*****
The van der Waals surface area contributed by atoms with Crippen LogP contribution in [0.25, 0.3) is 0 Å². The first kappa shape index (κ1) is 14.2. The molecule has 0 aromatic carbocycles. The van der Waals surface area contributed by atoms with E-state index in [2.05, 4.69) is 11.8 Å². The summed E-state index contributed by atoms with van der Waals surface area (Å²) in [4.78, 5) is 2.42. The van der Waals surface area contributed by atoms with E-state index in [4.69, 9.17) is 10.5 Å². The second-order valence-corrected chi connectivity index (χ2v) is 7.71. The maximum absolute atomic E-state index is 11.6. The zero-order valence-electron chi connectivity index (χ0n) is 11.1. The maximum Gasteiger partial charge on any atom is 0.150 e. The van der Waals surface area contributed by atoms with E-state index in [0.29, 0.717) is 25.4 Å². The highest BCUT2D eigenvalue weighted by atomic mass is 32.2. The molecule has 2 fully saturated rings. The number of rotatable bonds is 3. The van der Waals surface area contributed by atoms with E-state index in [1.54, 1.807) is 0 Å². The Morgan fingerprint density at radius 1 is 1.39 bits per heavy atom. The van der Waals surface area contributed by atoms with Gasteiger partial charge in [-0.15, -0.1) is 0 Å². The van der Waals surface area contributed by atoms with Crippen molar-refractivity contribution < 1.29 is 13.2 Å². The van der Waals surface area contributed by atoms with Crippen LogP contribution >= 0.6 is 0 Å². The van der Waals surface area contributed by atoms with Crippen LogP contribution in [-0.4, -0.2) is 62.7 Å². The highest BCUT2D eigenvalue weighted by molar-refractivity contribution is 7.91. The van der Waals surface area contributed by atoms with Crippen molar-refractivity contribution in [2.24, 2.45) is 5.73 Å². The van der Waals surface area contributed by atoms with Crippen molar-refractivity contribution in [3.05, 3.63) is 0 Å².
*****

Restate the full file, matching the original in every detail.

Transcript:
The van der Waals surface area contributed by atoms with Crippen LogP contribution in [0.25, 0.3) is 0 Å². The first kappa shape index (κ1) is 14.2. The molecule has 0 aromatic carbocycles. The van der Waals surface area contributed by atoms with E-state index in [2.05, 4.69) is 11.8 Å². The summed E-state index contributed by atoms with van der Waals surface area (Å²) in [4.78, 5) is 2.42. The van der Waals surface area contributed by atoms with E-state index in [4.69, 9.17) is 10.5 Å². The second-order valence-corrected chi connectivity index (χ2v) is 7.71. The maximum absolute atomic E-state index is 11.6. The zero-order valence-electron chi connectivity index (χ0n) is 11.1. The maximum Gasteiger partial charge on any atom is 0.150 e. The van der Waals surface area contributed by atoms with E-state index in [0.29, 0.717) is 25.4 Å². The highest BCUT2D eigenvalue weighted by atomic mass is 32.2. The molecule has 2 fully saturated rings. The number of rotatable bonds is 3. The van der Waals surface area contributed by atoms with E-state index in [1.54, 1.807) is 0 Å². The Morgan fingerprint density at radius 1 is 1.39 bits per heavy atom. The van der Waals surface area contributed by atoms with Gasteiger partial charge in [-0.15, -0.1) is 0 Å². The van der Waals surface area contributed by atoms with Crippen molar-refractivity contribution < 1.29 is 13.2 Å². The van der Waals surface area contributed by atoms with Crippen LogP contribution >= 0.6 is 0 Å². The van der Waals surface area contributed by atoms with Crippen LogP contribution in [-0.4, -0.2) is 62.7 Å². The highest BCUT2D eigenvalue weighted by molar-refractivity contribution is 7.91. The van der Waals surface area contributed by atoms with Crippen molar-refractivity contribution in [2.24, 2.45) is 5.73 Å². The van der Waals surface area contributed by atoms with Crippen molar-refractivity contribution in [3.05, 3.63) is 0 Å².